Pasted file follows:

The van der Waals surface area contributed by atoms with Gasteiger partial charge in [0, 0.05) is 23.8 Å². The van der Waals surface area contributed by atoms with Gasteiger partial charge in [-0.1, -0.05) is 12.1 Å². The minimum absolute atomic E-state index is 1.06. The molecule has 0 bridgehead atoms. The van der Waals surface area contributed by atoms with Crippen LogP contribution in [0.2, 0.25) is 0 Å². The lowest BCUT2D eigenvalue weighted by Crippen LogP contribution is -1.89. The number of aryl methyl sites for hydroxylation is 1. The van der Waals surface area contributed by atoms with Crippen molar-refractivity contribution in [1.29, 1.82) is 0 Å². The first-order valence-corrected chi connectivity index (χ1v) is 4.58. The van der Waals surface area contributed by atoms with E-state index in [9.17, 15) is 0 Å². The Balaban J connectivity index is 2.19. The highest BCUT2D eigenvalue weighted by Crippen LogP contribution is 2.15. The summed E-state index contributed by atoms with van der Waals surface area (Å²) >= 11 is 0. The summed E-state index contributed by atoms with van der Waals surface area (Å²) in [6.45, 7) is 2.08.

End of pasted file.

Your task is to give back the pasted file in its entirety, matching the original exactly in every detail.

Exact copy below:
The van der Waals surface area contributed by atoms with Gasteiger partial charge in [0, 0.05) is 23.8 Å². The van der Waals surface area contributed by atoms with Gasteiger partial charge in [-0.1, -0.05) is 12.1 Å². The minimum absolute atomic E-state index is 1.06. The molecule has 0 bridgehead atoms. The van der Waals surface area contributed by atoms with Crippen LogP contribution in [0.2, 0.25) is 0 Å². The lowest BCUT2D eigenvalue weighted by Crippen LogP contribution is -1.89. The number of aryl methyl sites for hydroxylation is 1. The van der Waals surface area contributed by atoms with Crippen molar-refractivity contribution in [1.29, 1.82) is 0 Å². The first-order valence-corrected chi connectivity index (χ1v) is 4.58. The van der Waals surface area contributed by atoms with E-state index in [9.17, 15) is 0 Å². The Balaban J connectivity index is 2.19. The highest BCUT2D eigenvalue weighted by Crippen LogP contribution is 2.15. The summed E-state index contributed by atoms with van der Waals surface area (Å²) >= 11 is 0. The summed E-state index contributed by atoms with van der Waals surface area (Å²) in [6.45, 7) is 2.08.